And, in addition to Amazon, you can buy books online through these bookstores and others. Also, there's a new online bookstore for African American books called For every book purchased through their site, they will give one away to a child in need around the world.

Many people are convinced that the African American fiction section of the bookstore is problematic for selling books by black authors. And yet Borders' AfAm section was popular enough that several black writer friends are afraid that the developments with Borders could mean a loss of as much as a third of their sales. And yet Borders is bankrupt. This raises some interesting questions about that book-selling model and about America. Is there such a thing as a novel that's meant only for a black audience? How would you begin to define such a novel? Does seg-book-ga-tion harm some authors and help others?

The Rejectionist recently raised these questions and more getting right to the heart of the matter: race and racism.

"Racism is fucking messy, and painful, and hard to deal with. It hurts. There aren't right answers. There is no one in charge, to solve the problem. But nothing's ever going to change until we go to that hard and honest place of really and truly engaging with one another (memo to white folks: "engaging" involves "listening" which involves "not talking"). Creating genuine community in an era of terminal-stage capitalism is no easy task, but we're gonna go out on a limb and say it is the most important task of all. You think it's just books? It's not just books, it's the whole world. This stuff matters."

As always, if you take a situation like trying to make money off of art, which is already complicated, and add in race, things get "fucking messy."

I'm interested in hearing your thoughts. Anybody got any brilliant ideas? What does the bankruptcy of Borders mean to you?

Tuesday, February 8, 2011

African American Read In-YA

Update: Zetta Elliott, author of A Wish After Midnight, posted a link to this essay by Neesha Meminger, author of Shine Coconut Moon and Jazz in Love, and it fits so well with this blog post that I have to add it. Please read it.

On Sunday, February 20th, The Happy Nappy Bookseller, Reading in Color and Crazy Quilts will be hosting an online read-in of Dia Reeves' novel Bleeding Violet.

It sounds great! Here's what Booklist had to say about the book:
"After her father’s death, 16-year-old Hanna hitchhikes to Portero, Texas, the home of her mother, Rosalee, who abandoned her. Hanna is desperate for Rosalee to love and accept her, and Rosalee reluctantly makes a bargain: Hanna has two weeks to make friends and fit in at her school or she won't be allowed to stay. Hanna has never fit in anywhere, though. Struggling with manic depression, she hears voices and hallucinates, wears only purple dresses, and has a history of violence. Portero is no ordinary town, though, and Hanna learns that it is haunted by doors to other dimensions and plagued by dangerous creatures from those realms. Wyatt, a powerful young initiate in the Mortmaine, a demon-hunting organization, recruits Hanna, and together they struggle to deal with an ancient evil that threatens the town and Hanna’s future. With plenty of sex and violence, this is a book for mature teens, who will find Portero to be an intriguing world and biracial Hanna a startlingly unusual heroine with a poignant, memorable voice. Grades 10-12"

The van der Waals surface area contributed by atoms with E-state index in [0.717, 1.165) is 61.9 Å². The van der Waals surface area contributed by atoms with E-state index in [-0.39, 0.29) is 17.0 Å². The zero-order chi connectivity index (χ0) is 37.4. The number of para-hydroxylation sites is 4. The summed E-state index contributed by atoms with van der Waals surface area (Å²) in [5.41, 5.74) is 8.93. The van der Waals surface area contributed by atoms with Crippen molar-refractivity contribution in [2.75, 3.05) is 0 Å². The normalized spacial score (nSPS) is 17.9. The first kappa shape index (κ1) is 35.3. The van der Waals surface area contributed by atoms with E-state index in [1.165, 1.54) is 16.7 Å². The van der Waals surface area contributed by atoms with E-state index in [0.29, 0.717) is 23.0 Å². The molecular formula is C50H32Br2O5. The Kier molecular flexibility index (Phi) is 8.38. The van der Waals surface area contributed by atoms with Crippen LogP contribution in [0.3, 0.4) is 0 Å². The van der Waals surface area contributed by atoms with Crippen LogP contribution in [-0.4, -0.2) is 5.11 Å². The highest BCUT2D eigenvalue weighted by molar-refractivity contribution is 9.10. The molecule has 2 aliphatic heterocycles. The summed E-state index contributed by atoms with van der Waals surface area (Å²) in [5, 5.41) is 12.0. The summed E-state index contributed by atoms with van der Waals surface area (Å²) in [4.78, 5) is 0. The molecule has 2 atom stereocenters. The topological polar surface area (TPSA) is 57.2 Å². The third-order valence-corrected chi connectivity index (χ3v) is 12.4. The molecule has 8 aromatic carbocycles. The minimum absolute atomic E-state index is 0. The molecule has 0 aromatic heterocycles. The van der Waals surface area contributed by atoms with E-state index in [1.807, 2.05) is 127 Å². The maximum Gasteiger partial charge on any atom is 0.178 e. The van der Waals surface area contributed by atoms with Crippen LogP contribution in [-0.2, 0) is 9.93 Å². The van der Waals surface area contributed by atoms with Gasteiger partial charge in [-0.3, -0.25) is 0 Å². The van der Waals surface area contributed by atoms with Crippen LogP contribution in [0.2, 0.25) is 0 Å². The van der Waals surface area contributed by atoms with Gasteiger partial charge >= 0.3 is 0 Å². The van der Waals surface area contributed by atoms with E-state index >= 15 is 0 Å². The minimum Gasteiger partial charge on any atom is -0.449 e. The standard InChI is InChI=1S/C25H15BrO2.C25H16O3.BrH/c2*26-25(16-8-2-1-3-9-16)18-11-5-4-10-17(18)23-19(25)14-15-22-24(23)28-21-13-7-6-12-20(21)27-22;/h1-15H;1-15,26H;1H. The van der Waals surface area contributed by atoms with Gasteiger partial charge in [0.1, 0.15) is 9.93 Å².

And while you're at it, check out this essay about diversity in YA fiction, or the lack thereof, or the perceived lack thereof, on Kirkus Reviews' YA blog.

Nnedi Okorafor, author of The Shadow Speaker (of which Ursula K. Le Guin said, "There's more vivid imagination in a page of The Shadow Speaker than in whole volumes of ordinary fantasy epics.")
and the forthcoming Akata Witch, responded on Twitter saying, amongst other things: "i bristle when i hear that question of "Where are the people of color in popular YA literature?"... i don't write only for people of color... i am a Nigerian American writer who writes stories from her perspective and imagination for all readers...otherwise, great article. this stuff needs to be highlighted and discussed."

For those looking for African American YA books, here's a list published by the Winter Park Public Library. Here's Publisher's Weekly's list of African American children's and YA books published last fall and to be published this spring. And here's Color Online's list of "great YA by and about women of color."

Pick out a few and join the 2011 POC (people of color) Reading Challenge.

Wednesday, February 2, 2011

I'm baaack and on LitChat!

Today and Friday at 4 pm ET if you're on Twitter join the LitChat discussion about African American books. I'm guest-moderating and on Friday my guest author will be Rosalyn McMillan, who's new novel is WE AIN'T THE BRONTES--about two sisters who are writers. Sounds interesting, doesn't it?

Go here for instructions on how to follow the #LitChat hashtag on Twitter and Tweet Chat.

In other book news, while I was on blog hiatus the Black Caucus of the American Library Association announced 2011 literary award winners and the NAACP announced nominees for literary categories for the 2011 Image Awards. Congratulations to all!

The movie version of my novel Orange Mint and Honey--Sins of the Mother--received two NAACP Image Award nominations. One for outstanding TV movie and one for outstanding actress in a TV movie for Jill Scott.

If you're a member of the NAACP, you can vote for winners. Supposedly, there will be a place online for members to cast their votes soon.